In the spring of 1967, Erv Inniger, a kid from Berne, Ind., who had gone on to play for the Hoosiers, thought his basketball career had ended. He was a senior on an Indiana team that, tied for last in the Big Ten the year before, was about to finish tied for first.

Then, with a few games to go, Inniger, a 6-3 guard, injured his wrist. He wanted to play with a cast. But, as he remembers it, the Big Ten — having watched former Gophers great Lou Hudson play with a cast the year before — decided that wasn’t a good idea.

So, he thought, that’s it.

But it wasn’t, thanks to the newly forming American Basketball Association. With former Lakers great George Mikan as the league’s first commissioner, the league put a team in Minnesota that first season, the fall of 1967: The Minnesota Muskies, coached by another ex-Lakers great in Jim Pollard.

Future Hall of Famer Mel Daniels was the team’s first draft pick. Much later — in the sixth round, Inniger recalls — he was taken.

In the first week of April 1968, 52 years ago, the teams with the best records faced off in the league’s Eastern Conference finals. The Pittsburgh Pipers, led by the great Connie Hawkins and Art Heyman, vs. the Muskies, led by Daniels, Donnie Freeman and Les Hunter. In the first game of the best-of-seven series, in Pittsburgh, Hawkins and Heyman combined for 60 points in a 125-117 victory over the Muskies, who were led by Daniels (28) and Inniger (26).

“I probably would never had gotten the chance without the ABA,” Inniger said recently. “It was just a tremendous time of my life at that time. I had wanted to play pro ball, and this opened a lot of doors for me.”

It was a difficult first year, Inniger recalled. Both the Muskies and the brand-new North Stars of the NHL played at old Met Center in Bloomington. The North Stars drew fans; the Muskies didn’t. Somehow the fans just weren’t drawn by the new league, which featured red, white and blue basketballs and the three-point shot.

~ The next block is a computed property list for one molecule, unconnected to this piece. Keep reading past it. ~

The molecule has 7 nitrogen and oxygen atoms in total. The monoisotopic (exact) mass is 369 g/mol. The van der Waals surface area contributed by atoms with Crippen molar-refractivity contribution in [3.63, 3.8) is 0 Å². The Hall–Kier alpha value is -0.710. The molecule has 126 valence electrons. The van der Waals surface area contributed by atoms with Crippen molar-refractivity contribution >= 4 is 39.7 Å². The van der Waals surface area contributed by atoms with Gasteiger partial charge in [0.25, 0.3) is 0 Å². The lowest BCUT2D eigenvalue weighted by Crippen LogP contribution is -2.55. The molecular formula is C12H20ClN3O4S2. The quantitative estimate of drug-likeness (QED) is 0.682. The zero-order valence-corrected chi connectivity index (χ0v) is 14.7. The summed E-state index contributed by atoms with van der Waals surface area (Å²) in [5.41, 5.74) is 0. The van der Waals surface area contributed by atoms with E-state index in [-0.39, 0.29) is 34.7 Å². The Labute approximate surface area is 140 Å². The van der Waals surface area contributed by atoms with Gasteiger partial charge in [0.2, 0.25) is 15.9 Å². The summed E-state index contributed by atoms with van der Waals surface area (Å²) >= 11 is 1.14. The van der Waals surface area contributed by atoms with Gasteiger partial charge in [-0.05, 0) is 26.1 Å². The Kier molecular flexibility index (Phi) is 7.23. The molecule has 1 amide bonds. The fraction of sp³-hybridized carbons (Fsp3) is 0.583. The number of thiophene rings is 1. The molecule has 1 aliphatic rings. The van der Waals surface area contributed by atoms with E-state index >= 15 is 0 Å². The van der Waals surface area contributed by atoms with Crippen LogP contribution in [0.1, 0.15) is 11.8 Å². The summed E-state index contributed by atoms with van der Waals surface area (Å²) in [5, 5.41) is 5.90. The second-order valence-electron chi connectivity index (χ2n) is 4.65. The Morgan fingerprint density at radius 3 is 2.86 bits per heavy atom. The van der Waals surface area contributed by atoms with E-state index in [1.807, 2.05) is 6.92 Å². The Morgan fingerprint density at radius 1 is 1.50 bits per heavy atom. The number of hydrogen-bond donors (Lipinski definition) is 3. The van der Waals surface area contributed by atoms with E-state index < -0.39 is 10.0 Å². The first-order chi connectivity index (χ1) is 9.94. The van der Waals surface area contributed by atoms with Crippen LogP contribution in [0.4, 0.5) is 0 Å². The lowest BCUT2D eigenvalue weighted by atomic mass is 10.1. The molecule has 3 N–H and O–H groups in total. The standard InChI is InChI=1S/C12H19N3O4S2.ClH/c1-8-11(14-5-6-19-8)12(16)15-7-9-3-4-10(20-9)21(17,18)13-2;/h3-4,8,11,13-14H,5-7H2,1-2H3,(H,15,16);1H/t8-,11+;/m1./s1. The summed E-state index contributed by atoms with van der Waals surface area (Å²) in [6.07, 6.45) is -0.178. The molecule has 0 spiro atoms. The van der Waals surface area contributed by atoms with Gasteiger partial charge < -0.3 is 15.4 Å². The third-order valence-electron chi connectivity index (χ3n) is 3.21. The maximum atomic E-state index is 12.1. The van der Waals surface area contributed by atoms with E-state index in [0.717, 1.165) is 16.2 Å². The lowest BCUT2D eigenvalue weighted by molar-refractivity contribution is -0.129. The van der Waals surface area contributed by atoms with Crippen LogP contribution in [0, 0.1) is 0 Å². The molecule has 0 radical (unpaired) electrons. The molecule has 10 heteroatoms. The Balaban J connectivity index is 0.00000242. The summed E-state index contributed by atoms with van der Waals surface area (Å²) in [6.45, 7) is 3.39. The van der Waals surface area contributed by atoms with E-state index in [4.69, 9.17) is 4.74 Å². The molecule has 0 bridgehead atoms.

“It’s a lot more fun to play in front of people,” said Inniger, who averaged 10.6 points that first season. “But you have to play for the love of the game.”

But the Muskies were good. Pollard created great chemistry on the team, which went 50-28 and finished second in the East to Pittsburgh (54-24). The Muskies beat the Kentucky Colonels team featuring Darel Carrier and Louie Dampier. But the Muskies couldn’t get past the eventual league champion Pipers, losing in five games.

After the season ended, the Muskies moved to Miami and Hawkins and the Pipers moved to Minnesota for a season before moving back to Pennsylvania.

After being drafted, a stint in the reserves cut into Inniger’s second season, his last. But the experience changed his life. He met his wife in Minneapolis. After a year in Miami, they moved back to Minnesota. Eventually he started a coaching career that began at Golden Valley Lutheran, then Augsburg, then ultimately to North Dakota State, where the Bison went 244-150 in his 14 years as men’s basketball coach.

“Think of it,” he said. “I got a chance to play a couple of years of pro ball, and it changed the direction of my life. It was a great time in my life. I’ve never regretted doing it.”